Adolphe Monticelli has been forgotten by all but the most devoted art historians, but his legacy will live eternal through the work of Vincent Van Gogh, Paul Cézanne and a whole generation of French Impressionists.
Monticelli may rightfully be called,”The World’s Most Influential Painter That No One Has Ever Heard Of.”
Thomas Jefferson was alive when Monticelli was born and Teddy Roosevelt had just entered politics when Monticelli died in 1886. Although he lived an obscure life in deep poverty, Monticelli left behind nearly 3,500 paintings.
Confronted with criticism of his unpopular style in 1860, Monticelli remarked, “I paint for thirty years from now.” When Vincent Van Gogh arrived in Paris in 1886, he discovered the paintings Monticelli had created 30 years earlier. Immediately upon seeing these works, Van Gogh adopted a brighter palette and a bolder attack and later remarked, “I sometimes think I am really continuing that man.” When Van Gogh’s new style was praised by an art critic in the newspaper, he replied,
“Dear Monsieur Aurier: Many thanks for your article in the Mercure de France, which greatly surprised me. I like it very much as a work of art in itself, in my opinion your words produce colour. In short, I rediscover my canvases in your article, but better than they are, richer, more full of meaning. However, I feel uneasy in my mind because I know that what you say is due to others rather than myself. For example, Monticelli in particular. Saying as you do: “As far as I know, he [Van Gogh] is the only painter to perceive the chromatism of things with such intensity, with such a metallic, gem-like lustre…” Please be so kind as to go and see a certain bouquet by Monticelli at my brother’s – then you will see what I want to say.” – Vincent Van Gogh to G. Albert Aurier, February 1890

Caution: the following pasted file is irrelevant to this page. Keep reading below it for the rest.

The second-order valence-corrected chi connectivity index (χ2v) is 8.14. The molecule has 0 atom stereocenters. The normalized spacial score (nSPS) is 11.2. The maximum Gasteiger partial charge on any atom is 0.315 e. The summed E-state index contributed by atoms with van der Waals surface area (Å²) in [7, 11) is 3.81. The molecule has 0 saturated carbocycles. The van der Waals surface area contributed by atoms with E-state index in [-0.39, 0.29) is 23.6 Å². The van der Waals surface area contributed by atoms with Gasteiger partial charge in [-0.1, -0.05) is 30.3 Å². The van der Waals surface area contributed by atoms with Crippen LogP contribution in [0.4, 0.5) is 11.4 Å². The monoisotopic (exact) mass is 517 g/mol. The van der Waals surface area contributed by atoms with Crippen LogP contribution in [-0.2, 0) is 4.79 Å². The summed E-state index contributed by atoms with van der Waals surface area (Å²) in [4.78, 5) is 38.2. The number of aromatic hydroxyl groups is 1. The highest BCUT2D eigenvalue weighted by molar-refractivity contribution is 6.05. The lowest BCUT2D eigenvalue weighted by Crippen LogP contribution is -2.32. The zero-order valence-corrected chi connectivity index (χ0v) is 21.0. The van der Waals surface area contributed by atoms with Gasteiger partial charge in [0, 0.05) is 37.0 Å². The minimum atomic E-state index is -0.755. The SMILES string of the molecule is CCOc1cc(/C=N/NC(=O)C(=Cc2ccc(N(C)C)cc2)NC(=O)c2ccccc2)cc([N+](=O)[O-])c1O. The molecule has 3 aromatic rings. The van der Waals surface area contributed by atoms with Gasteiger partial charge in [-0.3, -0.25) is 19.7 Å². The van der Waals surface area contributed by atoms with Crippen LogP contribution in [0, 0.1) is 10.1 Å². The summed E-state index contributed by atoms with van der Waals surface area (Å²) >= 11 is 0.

Nine years after Monticelli died, Oscar Wilde moaned of his bankruptcy in a letter to Lord Alfred Douglas, “That all my charming things were to be sold: my Burne-Jones drawings: my Whistler drawings: my Monticelli: my Simeon Solomons: my china: my Library…”
Finally, more than 100 years after his death, Monticelli’s paintings hang in the Louvre in Paris and the National Gallery in London. One painting by Monticelli was recently auctioned at Christie’s for $608,000.
The Monticelli at the top of this page is on its way from Luxembourg to Austin where it will hang in the tower at Wizard Academy, on loan from Pennie and myself. Would you like to have a limited edition print of the painting? If things go as planned, we should be able to get your print to you by Christmas. No copies of this glowing Christmas image have ever been made. You’ll own one of only a very few copies of this Monticelli image in all the world.
May his light shine forever.
Roy H. Williams
Pablo Picasso was 5 years old when Monticelli died. I believe Picasso was most likely speaking of Monticelli when he famously said, There are painters who transform the sun to a yellow spot, but there are others who with the help of their art and their intelligence, transform a yellow spot into the sun.